Our reverend brother Oceanus to whom you desire an introduction is a great and good man and so learned in the law of the Lord that no words of mine are needed to make him able and willing to instruct you both and to explain to you in conformity with the rules which govern our common studies, my opinion and his on all questions arising out of the scriptures. In conclusion, my truly holy lord and lady, may Christ our God by his almighty power have you in his safekeeping and cause you to live long and happily.
Letter 126, s. 3, trans. Freemantle (1892) p. 602.
 Jerome, De viris illustribus (On Illustrious Men, dated 393), s. 54, 135. Cain (2009), p. 220, observes:
Considering Jerome’s otherwise prolific literary output and the size of his social network, his 123 extant letters are bound to represent only the tiniest fraction of all of the letters he wrote during his long career.
 Jerome, Letter 45 (to Asella, dated 385) s. 2, from Latin trans. Cain (2009) p. 107. Freemantle (1892) provides an alternate translation of the full letter.
 Cain (2009) p. 155.
 Lea (Letter 23), Blesilla (Letter 39), Fabiola (Letter 77), Paula (Letter 108), and Marcella (Letter 127). Freemantle (1892) has English translations.
 Misrepresentations about Jerome’s relationship with women abound. Some accuse Jerome of being a misogynist. The same has long been claimed of Euripides, and with as little reason. Jerome reportedly was also set up for a false accusation of loving women sexually:
John Beleth tells, for instance, that they used a woman’s clothing to create a false impression of him. He got up one morning to go to matins, as was his custom, and found at his bedside a woman’s gown, which, thinking it was his own, he put on and so proceeded into the church. His adversaries, of course, had done this in order to make it look as if he had a woman in his room.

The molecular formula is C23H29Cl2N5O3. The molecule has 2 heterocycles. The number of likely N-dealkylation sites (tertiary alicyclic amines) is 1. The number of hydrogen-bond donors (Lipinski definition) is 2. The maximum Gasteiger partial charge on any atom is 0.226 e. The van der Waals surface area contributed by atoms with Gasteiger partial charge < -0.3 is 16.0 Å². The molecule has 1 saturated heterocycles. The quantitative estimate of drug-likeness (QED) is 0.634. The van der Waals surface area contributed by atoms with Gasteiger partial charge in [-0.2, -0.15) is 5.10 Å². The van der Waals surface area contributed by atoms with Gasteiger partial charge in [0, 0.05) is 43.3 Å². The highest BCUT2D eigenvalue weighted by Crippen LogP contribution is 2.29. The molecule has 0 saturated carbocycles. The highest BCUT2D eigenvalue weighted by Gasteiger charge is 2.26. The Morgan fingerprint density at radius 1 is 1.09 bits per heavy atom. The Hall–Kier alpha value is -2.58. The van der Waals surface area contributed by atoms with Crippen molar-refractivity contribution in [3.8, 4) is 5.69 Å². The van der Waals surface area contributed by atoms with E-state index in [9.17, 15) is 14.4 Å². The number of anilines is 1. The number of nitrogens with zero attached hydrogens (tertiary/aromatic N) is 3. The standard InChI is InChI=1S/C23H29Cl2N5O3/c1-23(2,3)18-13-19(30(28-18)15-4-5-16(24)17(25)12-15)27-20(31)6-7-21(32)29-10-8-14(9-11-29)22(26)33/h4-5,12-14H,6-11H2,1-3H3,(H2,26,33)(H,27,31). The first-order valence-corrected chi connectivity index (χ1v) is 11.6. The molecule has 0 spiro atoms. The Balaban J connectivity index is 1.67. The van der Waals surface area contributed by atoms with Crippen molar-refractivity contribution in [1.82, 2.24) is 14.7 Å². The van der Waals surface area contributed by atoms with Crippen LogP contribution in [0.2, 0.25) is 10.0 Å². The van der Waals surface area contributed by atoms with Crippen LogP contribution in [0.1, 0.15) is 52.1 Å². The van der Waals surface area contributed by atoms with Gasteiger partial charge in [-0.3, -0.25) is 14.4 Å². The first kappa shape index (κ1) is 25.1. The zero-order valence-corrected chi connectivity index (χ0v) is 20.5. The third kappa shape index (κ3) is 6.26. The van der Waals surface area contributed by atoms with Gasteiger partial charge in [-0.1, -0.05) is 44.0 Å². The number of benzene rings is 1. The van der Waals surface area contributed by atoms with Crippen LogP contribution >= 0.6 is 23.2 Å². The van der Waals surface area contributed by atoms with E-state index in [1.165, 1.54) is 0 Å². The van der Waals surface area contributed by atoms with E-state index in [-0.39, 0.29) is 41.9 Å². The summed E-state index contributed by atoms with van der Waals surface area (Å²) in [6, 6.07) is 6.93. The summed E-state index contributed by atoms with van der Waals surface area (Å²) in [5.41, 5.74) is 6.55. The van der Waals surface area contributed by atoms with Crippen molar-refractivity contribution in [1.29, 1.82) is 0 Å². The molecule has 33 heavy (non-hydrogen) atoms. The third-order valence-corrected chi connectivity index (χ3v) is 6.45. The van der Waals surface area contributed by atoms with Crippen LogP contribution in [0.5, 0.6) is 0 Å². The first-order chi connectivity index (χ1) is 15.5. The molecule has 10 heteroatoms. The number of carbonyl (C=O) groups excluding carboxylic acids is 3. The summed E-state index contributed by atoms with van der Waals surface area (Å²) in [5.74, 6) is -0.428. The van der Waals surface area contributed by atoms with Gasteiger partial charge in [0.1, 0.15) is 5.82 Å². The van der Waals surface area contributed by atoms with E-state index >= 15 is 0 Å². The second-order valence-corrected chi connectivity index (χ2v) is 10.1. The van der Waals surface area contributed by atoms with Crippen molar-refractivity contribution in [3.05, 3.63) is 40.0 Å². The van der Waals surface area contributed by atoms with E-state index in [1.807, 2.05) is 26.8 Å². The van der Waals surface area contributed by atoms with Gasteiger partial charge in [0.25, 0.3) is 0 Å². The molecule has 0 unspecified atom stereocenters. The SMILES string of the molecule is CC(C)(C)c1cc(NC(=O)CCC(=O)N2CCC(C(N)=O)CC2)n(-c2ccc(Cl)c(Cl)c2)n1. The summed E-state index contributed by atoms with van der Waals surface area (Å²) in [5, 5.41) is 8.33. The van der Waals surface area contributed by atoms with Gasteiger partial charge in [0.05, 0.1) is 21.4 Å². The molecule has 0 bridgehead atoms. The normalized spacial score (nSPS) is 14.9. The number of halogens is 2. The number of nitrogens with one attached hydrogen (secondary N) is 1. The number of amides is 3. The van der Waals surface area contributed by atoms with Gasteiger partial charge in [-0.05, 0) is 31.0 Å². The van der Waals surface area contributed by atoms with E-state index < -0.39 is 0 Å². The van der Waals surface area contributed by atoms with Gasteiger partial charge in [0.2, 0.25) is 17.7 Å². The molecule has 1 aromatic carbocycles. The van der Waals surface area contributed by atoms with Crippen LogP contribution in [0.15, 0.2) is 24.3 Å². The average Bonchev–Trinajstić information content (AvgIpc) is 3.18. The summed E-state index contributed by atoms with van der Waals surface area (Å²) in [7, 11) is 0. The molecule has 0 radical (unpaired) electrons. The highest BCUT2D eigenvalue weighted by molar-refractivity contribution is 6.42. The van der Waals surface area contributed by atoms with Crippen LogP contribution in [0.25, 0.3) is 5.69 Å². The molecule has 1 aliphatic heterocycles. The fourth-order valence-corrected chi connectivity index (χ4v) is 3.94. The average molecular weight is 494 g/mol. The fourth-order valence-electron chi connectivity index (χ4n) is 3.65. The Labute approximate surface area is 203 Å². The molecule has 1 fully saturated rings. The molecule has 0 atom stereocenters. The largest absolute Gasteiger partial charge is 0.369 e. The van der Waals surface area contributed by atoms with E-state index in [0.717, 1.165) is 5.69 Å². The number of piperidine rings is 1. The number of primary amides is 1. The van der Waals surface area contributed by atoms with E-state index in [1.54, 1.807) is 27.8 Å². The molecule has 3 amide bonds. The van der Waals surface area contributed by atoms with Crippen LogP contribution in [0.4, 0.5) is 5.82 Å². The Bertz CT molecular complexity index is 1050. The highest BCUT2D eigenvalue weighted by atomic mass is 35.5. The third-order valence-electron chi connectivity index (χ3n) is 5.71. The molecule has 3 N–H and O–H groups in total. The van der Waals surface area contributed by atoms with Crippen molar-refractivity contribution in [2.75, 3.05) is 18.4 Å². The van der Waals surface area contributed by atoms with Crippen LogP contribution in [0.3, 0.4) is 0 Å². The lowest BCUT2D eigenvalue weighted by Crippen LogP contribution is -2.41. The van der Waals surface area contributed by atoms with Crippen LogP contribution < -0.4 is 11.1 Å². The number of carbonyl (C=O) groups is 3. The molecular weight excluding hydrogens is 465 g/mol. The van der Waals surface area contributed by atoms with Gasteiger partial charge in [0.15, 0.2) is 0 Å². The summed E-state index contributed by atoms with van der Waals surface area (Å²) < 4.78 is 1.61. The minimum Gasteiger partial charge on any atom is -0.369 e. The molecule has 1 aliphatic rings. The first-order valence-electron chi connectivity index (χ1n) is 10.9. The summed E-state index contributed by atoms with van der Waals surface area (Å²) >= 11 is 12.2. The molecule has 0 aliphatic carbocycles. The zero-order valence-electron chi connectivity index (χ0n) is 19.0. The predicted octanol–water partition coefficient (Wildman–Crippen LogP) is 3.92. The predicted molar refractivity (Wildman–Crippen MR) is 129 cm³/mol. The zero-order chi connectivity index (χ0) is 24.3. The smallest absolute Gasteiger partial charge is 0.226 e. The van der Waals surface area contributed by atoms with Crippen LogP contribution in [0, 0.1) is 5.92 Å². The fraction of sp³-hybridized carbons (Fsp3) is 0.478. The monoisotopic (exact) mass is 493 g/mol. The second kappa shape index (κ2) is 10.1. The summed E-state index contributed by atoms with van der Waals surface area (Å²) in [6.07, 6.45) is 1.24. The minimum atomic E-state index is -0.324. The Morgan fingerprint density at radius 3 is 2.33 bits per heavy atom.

Legenda Aurea (Golden Legend), entry for Saint Jerome, from Latin trans. Ryan (2012) p. 598. John Beleth (Jean Beleth) was a twelfth-century theologian who contributed significantly to the Legenda Aurea. Stories of clothes-swapping bed tricks are common in medieval literature.
[image] Saint Paula and Saint Eustochium with Saint Jerome, Francisco de Zurbarán and Workshop, c. 1640/1650, oil on fabric, Samuel H. Kress Collection, U.S. National Gallery of Art, 1952.5.88, thanks to Wikipedia.
Cain, Andrew. 2009. The Letters of Jerome: Asceticism, Biblical Exegesis, and the Construction of Christian Authority in Late Antiquity. Oxford Early Christian Studies. Oxford University Press.
Freemantle, William Henry, trans. 1892. The Principal Works of St. Jerome. Philip Schaff, ed. Nicene and Post-Nicene Fathers, 2nd Series, vol. 6. Oxford: Parker.
Ryan, William Granger, trans. and Eamon Duffy, intro. 2012. Jacobus de Voragine. The golden legend: readings on the saints. Princeton, N.J.: Princeton University Press. (revised version of translation first published in 1941)